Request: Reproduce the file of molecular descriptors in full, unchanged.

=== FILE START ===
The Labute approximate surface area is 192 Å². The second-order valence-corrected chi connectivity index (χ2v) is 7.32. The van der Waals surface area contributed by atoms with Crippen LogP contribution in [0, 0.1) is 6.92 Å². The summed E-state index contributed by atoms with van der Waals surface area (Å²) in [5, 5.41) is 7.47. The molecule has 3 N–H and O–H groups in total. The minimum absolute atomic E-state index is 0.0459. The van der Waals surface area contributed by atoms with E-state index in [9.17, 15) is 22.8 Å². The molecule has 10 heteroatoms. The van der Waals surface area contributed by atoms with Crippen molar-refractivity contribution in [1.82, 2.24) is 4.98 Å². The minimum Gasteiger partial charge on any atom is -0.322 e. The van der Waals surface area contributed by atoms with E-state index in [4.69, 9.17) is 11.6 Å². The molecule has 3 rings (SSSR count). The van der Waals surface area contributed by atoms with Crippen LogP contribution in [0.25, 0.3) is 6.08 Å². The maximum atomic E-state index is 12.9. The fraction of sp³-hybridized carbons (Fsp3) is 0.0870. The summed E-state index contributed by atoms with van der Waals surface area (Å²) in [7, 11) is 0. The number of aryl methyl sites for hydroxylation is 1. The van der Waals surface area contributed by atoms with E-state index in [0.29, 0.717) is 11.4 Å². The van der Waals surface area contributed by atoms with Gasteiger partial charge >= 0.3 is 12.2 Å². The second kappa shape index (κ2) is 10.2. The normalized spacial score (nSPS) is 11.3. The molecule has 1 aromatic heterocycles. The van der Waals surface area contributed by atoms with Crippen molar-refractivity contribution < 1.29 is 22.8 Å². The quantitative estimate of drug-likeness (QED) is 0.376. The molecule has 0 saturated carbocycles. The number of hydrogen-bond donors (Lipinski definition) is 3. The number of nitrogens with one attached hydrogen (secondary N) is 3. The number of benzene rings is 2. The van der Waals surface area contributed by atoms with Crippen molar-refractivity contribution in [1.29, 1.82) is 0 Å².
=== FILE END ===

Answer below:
The Labute approximate surface area is 192 Å². The second-order valence-corrected chi connectivity index (χ2v) is 7.32. The van der Waals surface area contributed by atoms with Crippen LogP contribution in [0, 0.1) is 6.92 Å². The summed E-state index contributed by atoms with van der Waals surface area (Å²) in [5, 5.41) is 7.47. The molecule has 3 N–H and O–H groups in total. The minimum absolute atomic E-state index is 0.0459. The van der Waals surface area contributed by atoms with E-state index in [9.17, 15) is 22.8 Å². The molecule has 10 heteroatoms. The van der Waals surface area contributed by atoms with Crippen molar-refractivity contribution in [1.82, 2.24) is 4.98 Å². The minimum Gasteiger partial charge on any atom is -0.322 e. The van der Waals surface area contributed by atoms with E-state index in [4.69, 9.17) is 11.6 Å². The molecule has 3 rings (SSSR count). The van der Waals surface area contributed by atoms with Crippen LogP contribution in [0.25, 0.3) is 6.08 Å². The maximum atomic E-state index is 12.9. The fraction of sp³-hybridized carbons (Fsp3) is 0.0870. The summed E-state index contributed by atoms with van der Waals surface area (Å²) in [7, 11) is 0. The number of aryl methyl sites for hydroxylation is 1. The van der Waals surface area contributed by atoms with E-state index in [0.29, 0.717) is 11.4 Å². The van der Waals surface area contributed by atoms with Gasteiger partial charge >= 0.3 is 12.2 Å². The second kappa shape index (κ2) is 10.2. The normalized spacial score (nSPS) is 11.3. The molecule has 1 aromatic heterocycles. The van der Waals surface area contributed by atoms with Crippen molar-refractivity contribution < 1.29 is 22.8 Å². The quantitative estimate of drug-likeness (QED) is 0.376. The molecule has 0 saturated carbocycles. The number of hydrogen-bond donors (Lipinski definition) is 3. The number of nitrogens with one attached hydrogen (secondary N) is 3. The number of benzene rings is 2. The van der Waals surface area contributed by atoms with Crippen molar-refractivity contribution in [1.29, 1.82) is 0 Å².